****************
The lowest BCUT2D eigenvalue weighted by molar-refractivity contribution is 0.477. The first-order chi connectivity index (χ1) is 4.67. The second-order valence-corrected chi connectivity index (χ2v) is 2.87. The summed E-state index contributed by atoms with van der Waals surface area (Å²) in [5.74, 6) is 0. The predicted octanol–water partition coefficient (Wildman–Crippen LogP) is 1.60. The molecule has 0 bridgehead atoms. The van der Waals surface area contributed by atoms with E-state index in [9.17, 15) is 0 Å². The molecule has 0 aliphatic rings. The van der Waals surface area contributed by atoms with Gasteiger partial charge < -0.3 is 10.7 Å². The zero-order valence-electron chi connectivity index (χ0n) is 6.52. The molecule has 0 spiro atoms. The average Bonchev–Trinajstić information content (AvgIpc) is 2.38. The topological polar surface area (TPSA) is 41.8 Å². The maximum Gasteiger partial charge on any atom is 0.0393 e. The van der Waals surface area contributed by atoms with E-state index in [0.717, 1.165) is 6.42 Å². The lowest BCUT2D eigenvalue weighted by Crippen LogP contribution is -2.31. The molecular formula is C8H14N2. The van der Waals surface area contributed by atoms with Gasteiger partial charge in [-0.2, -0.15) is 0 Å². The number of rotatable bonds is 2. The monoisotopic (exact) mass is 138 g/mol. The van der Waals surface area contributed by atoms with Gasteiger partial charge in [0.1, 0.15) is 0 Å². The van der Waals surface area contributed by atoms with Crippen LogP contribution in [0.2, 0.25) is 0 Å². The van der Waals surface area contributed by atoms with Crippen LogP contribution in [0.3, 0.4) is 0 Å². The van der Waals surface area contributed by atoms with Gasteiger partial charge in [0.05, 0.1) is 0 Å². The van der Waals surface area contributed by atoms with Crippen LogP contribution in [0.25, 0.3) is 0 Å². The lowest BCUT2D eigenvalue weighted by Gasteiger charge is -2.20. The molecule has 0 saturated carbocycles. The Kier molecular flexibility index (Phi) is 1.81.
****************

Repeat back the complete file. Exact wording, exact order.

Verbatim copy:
The lowest BCUT2D eigenvalue weighted by molar-refractivity contribution is 0.477. The first-order chi connectivity index (χ1) is 4.67. The second-order valence-corrected chi connectivity index (χ2v) is 2.87. The summed E-state index contributed by atoms with van der Waals surface area (Å²) in [5.74, 6) is 0. The predicted octanol–water partition coefficient (Wildman–Crippen LogP) is 1.60. The molecule has 0 bridgehead atoms. The van der Waals surface area contributed by atoms with E-state index in [9.17, 15) is 0 Å². The molecule has 0 aliphatic rings. The van der Waals surface area contributed by atoms with Gasteiger partial charge < -0.3 is 10.7 Å². The zero-order valence-electron chi connectivity index (χ0n) is 6.52. The molecule has 0 spiro atoms. The average Bonchev–Trinajstić information content (AvgIpc) is 2.38. The topological polar surface area (TPSA) is 41.8 Å². The maximum Gasteiger partial charge on any atom is 0.0393 e. The van der Waals surface area contributed by atoms with E-state index in [0.717, 1.165) is 6.42 Å². The lowest BCUT2D eigenvalue weighted by Crippen LogP contribution is -2.31. The molecular formula is C8H14N2. The van der Waals surface area contributed by atoms with Gasteiger partial charge in [-0.2, -0.15) is 0 Å². The number of rotatable bonds is 2. The monoisotopic (exact) mass is 138 g/mol. The van der Waals surface area contributed by atoms with Gasteiger partial charge in [0.1, 0.15) is 0 Å². The van der Waals surface area contributed by atoms with Crippen LogP contribution in [0.2, 0.25) is 0 Å². The van der Waals surface area contributed by atoms with Crippen LogP contribution in [0.3, 0.4) is 0 Å². The van der Waals surface area contributed by atoms with Gasteiger partial charge in [0.05, 0.1) is 0 Å². The van der Waals surface area contributed by atoms with Crippen LogP contribution in [0.25, 0.3) is 0 Å². The lowest BCUT2D eigenvalue weighted by Gasteiger charge is -2.20. The molecule has 0 saturated carbocycles. The Kier molecular flexibility index (Phi) is 1.81.